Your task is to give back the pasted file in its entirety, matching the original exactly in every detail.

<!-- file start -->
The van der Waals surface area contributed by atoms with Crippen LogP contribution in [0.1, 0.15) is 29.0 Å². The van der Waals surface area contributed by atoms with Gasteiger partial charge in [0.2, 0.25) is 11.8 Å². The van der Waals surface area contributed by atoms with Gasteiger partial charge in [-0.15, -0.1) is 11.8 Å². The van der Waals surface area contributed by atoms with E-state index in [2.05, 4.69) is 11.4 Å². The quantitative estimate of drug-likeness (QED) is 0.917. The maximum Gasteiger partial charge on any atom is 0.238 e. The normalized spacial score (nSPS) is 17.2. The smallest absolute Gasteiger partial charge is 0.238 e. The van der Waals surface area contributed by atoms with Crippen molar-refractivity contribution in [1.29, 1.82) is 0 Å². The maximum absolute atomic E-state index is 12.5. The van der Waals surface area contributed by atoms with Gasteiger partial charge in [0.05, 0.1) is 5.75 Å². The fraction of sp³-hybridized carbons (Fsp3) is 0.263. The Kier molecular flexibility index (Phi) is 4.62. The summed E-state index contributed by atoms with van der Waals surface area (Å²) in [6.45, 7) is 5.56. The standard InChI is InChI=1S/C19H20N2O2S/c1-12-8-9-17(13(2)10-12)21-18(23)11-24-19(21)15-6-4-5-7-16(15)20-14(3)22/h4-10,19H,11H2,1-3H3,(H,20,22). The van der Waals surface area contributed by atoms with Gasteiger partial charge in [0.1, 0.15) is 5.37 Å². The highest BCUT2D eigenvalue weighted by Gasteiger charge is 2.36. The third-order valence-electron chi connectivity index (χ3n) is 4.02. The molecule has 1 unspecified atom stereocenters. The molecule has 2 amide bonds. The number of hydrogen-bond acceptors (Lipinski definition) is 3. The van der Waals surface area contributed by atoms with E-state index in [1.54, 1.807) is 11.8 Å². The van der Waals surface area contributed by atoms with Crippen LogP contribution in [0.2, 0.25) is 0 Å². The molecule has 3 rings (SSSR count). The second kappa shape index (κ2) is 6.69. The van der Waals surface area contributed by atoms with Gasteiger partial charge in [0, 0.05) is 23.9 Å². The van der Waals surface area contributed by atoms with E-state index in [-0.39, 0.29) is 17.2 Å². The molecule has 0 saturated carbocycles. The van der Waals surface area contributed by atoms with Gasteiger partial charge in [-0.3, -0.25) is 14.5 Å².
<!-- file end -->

The van der Waals surface area contributed by atoms with Crippen LogP contribution in [0.1, 0.15) is 29.0 Å². The van der Waals surface area contributed by atoms with Gasteiger partial charge in [0.2, 0.25) is 11.8 Å². The van der Waals surface area contributed by atoms with Gasteiger partial charge in [-0.15, -0.1) is 11.8 Å². The van der Waals surface area contributed by atoms with E-state index in [2.05, 4.69) is 11.4 Å². The quantitative estimate of drug-likeness (QED) is 0.917. The maximum Gasteiger partial charge on any atom is 0.238 e. The normalized spacial score (nSPS) is 17.2. The smallest absolute Gasteiger partial charge is 0.238 e. The van der Waals surface area contributed by atoms with Crippen molar-refractivity contribution in [1.29, 1.82) is 0 Å². The maximum absolute atomic E-state index is 12.5. The van der Waals surface area contributed by atoms with Gasteiger partial charge in [0.05, 0.1) is 5.75 Å². The fraction of sp³-hybridized carbons (Fsp3) is 0.263. The Kier molecular flexibility index (Phi) is 4.62. The summed E-state index contributed by atoms with van der Waals surface area (Å²) in [6.45, 7) is 5.56. The standard InChI is InChI=1S/C19H20N2O2S/c1-12-8-9-17(13(2)10-12)21-18(23)11-24-19(21)15-6-4-5-7-16(15)20-14(3)22/h4-10,19H,11H2,1-3H3,(H,20,22). The van der Waals surface area contributed by atoms with Gasteiger partial charge in [0.1, 0.15) is 5.37 Å². The highest BCUT2D eigenvalue weighted by Gasteiger charge is 2.36. The third-order valence-electron chi connectivity index (χ3n) is 4.02. The molecule has 1 unspecified atom stereocenters. The molecule has 2 amide bonds. The number of hydrogen-bond acceptors (Lipinski definition) is 3. The van der Waals surface area contributed by atoms with E-state index in [1.54, 1.807) is 11.8 Å². The van der Waals surface area contributed by atoms with Crippen LogP contribution in [0.2, 0.25) is 0 Å². The molecule has 3 rings (SSSR count). The second kappa shape index (κ2) is 6.69. The van der Waals surface area contributed by atoms with Gasteiger partial charge in [0, 0.05) is 23.9 Å². The van der Waals surface area contributed by atoms with E-state index in [-0.39, 0.29) is 17.2 Å². The molecule has 0 saturated carbocycles. The van der Waals surface area contributed by atoms with Gasteiger partial charge in [-0.3, -0.25) is 14.5 Å².